Four changes that would improve our experience
- Being able to book GP appointments by text rather than phone. The surgeries themselves text to confirm appointments, but it's not possible to send them a text directly.
- Better use of existing and emerging technology, for example remote access to interpreters via tablets for GP visits.
- GPs and nurses who are trained and can communicate in sign language, even if at a basic level. Putting pen to paper is not an appropriate substitute. English is not our first language.
- A vibrating device to let us know we have been called for our appointment, or telling us to look at the screen display. Visual cues are of limited use on their own. It means having to look at it all the time while waiting, which is tiring and stressful.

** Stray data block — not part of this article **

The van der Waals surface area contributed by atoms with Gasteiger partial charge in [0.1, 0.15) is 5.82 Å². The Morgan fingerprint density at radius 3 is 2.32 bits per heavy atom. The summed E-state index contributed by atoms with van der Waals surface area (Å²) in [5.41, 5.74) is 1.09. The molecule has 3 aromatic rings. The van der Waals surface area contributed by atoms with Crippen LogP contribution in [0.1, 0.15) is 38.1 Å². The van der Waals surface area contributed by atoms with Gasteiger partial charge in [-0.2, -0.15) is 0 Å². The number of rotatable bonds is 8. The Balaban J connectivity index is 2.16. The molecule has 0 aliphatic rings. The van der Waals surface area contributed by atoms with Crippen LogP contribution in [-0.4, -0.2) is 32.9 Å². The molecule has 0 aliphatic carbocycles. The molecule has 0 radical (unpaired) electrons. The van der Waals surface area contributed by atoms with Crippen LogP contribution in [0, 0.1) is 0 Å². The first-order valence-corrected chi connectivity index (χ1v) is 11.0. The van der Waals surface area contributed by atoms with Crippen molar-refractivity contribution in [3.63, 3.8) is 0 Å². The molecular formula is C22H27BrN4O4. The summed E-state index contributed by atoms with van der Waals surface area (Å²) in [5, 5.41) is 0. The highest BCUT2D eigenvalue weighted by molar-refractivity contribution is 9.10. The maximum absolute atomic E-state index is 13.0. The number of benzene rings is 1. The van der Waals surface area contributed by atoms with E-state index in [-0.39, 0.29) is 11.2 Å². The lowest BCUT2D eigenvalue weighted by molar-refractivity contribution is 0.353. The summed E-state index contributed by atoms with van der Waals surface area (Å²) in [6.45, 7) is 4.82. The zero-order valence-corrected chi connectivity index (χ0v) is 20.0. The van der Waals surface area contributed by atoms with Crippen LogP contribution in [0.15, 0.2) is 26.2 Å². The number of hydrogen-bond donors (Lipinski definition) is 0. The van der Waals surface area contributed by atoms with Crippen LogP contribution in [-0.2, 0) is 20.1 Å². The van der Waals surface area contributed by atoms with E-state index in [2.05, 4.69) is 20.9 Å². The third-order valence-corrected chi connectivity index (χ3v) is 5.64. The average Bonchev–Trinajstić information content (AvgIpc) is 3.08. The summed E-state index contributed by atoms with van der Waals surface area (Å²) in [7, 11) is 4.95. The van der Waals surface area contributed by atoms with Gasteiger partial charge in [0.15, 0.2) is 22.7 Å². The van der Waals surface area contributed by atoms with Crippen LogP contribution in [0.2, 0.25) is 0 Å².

'You've got your appointment, now you're afraid you can miss it...I'm constantly watching that screen.'
Three things we don't like about GP services at the moment
- Poor access to out of hours and urgent appointments - Deaf people are unable to access out of hours or walk in services because we rely on the Sign Language Interpreting Service to communicate, and that service is not available on a walk in basis.
- Being shunted down the list whilst waiting for an interpreter, even though you were originally first in the queue for a same day appointment.
- Having to go to the surgery in person when ill in order to get an appointment, rather than being able to phone like anyone else.
This feedback was gathered as part of a broader piece of research looking at walk in and same day GP services.
You can read more of the feedback we gathered from the Deaf community, and from patients using the Angel Medical Centre, in our full report.